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Journal of Animal Science Abstract - Animal Growth, Physiology, and Reproduction

Effects of a controlled heat stress during late gestation, lactation, and after weaning on thermoregulation, metabolism, and reproduction of primiparous sows1


This article in JAS

  1. Vol. 91 No. 6, p. 2700-2714
    Received: Nov 01, 2012
    Accepted: Mar 06, 2013
    Published: November 25, 2014

    2 Corresponding author(s):

  1. A. M. Williams,
  2. T. J. Safranski,
  3. D. E. Spiers,
  4. P. A. Eichen,
  5. E. A. Coate and
  6. M. C. Lucy 2
  1. Department of Animal Sciences, University of Missouri, Columbia 65211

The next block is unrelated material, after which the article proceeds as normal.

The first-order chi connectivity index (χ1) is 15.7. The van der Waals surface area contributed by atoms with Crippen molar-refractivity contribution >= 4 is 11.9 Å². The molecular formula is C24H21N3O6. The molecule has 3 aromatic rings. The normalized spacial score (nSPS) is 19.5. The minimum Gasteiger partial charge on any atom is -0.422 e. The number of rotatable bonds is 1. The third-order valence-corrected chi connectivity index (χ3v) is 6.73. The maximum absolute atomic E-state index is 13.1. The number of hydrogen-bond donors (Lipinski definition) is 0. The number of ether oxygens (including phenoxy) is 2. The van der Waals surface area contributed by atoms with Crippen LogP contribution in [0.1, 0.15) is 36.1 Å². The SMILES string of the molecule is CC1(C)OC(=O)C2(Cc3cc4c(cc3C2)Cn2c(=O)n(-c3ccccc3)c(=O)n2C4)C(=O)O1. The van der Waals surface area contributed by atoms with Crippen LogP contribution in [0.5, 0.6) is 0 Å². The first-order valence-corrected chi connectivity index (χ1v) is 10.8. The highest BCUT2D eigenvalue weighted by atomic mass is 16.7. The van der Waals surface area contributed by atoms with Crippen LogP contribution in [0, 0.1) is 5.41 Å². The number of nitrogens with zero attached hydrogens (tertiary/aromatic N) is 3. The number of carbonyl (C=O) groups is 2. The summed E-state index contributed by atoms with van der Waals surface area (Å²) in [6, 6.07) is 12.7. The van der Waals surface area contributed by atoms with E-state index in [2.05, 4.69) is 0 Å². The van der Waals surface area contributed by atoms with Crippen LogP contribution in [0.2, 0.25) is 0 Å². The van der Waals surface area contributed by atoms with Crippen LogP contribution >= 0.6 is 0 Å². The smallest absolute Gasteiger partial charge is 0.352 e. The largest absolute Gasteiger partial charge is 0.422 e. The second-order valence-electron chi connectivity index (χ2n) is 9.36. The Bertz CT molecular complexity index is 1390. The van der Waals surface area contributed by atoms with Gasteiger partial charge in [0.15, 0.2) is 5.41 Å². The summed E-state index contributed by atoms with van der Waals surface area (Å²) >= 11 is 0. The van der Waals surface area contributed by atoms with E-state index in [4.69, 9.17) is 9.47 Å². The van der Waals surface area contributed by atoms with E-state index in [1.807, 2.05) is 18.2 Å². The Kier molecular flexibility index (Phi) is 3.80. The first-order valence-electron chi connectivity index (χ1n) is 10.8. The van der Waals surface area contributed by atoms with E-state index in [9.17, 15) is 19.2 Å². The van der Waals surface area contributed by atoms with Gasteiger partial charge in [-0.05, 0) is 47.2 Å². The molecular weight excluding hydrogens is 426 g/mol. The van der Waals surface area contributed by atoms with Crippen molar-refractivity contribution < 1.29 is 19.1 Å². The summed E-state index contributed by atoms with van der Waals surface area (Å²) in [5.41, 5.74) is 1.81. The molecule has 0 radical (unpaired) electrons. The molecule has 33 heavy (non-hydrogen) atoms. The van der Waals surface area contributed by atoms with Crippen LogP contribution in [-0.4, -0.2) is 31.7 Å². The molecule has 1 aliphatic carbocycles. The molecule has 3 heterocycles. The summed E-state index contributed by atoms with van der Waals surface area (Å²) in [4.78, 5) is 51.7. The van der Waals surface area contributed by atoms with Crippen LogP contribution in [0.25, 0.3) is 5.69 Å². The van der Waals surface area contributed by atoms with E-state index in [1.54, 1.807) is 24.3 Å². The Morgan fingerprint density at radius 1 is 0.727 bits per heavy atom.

Heat stress (HS) causes seasonal infertility in sows and decreases reproductive efficiency. The objective was to examine thermoregulation, metabolic responses, and reproduction in sows exposed to HS or thermoneutral (TN) conditions during different phases of a production cycle (gestation, lactation, and breeding). Fifty-eight first-parity Landrace (n = 26) or Landrace × Large White F1 (n = 32) sows were rotated through environmental chambers for 57 d beginning in late gestation. The ambient temperature sequences included either TN (18°C to 20°C) or HS (24°C to 30°C) for each production phase with the following treatment groups: TN-TN-TN (n = 15), TN-HS-TN (n = 14), HS-TN-HS (n = 14), and HS-HS-HS (n = 15) for gestation-farrowing-breeding (20, 24, and 13 d, respectively). Regardless of the temperature treatment, rectal temperatures were greater (P < 0.001) during lactation (39.36°C ± 0.01°C) than during the gestation (38.27°C ± 0.01°C) or the breeding period (38.77°C ± 0.01°C). The increase in rectal temperature (P < 0.001) and respiration rate (P < 0.001) in response to the HS was greatest during lactation. There was an effect of day (P < 0.001) on serum IGF-1 and insulin concentrations because both insulin and IGF-1 increased after farrowing. Compared with HS sows, the TN sows had greater feed intake (P < 0.001) and greater serum concentrations of insulin (early lactation; P < 0.05) and IGF-1 (late lactation; P < 0.05) when they were lactating. The effects of HS on sow BW, back fat, and loin eye area were generally not significant. Average BW of individual piglets at weaning was approximately 0.5 kg lighter for the sows in the HS farrowing room (P < 0.05). Weaning-to-estrus interval, percentage sows inseminated after weaning, subsequent farrowing rate, and subsequent total born were not affected by treatment. In summary, regardless of ambient temperature, sows undergo pronounced and sustained changes in rectal temperature when they transition through gestation, lactation, weaning, and rebreeding. The effects of HS on rectal temperature, respiration rate, feed intake, and metabolic hormones were greatest during lactation. The controlled HS that we imposed affected piglet weaning weight, but rebreeding and subsequent farrowing performance were not affected.

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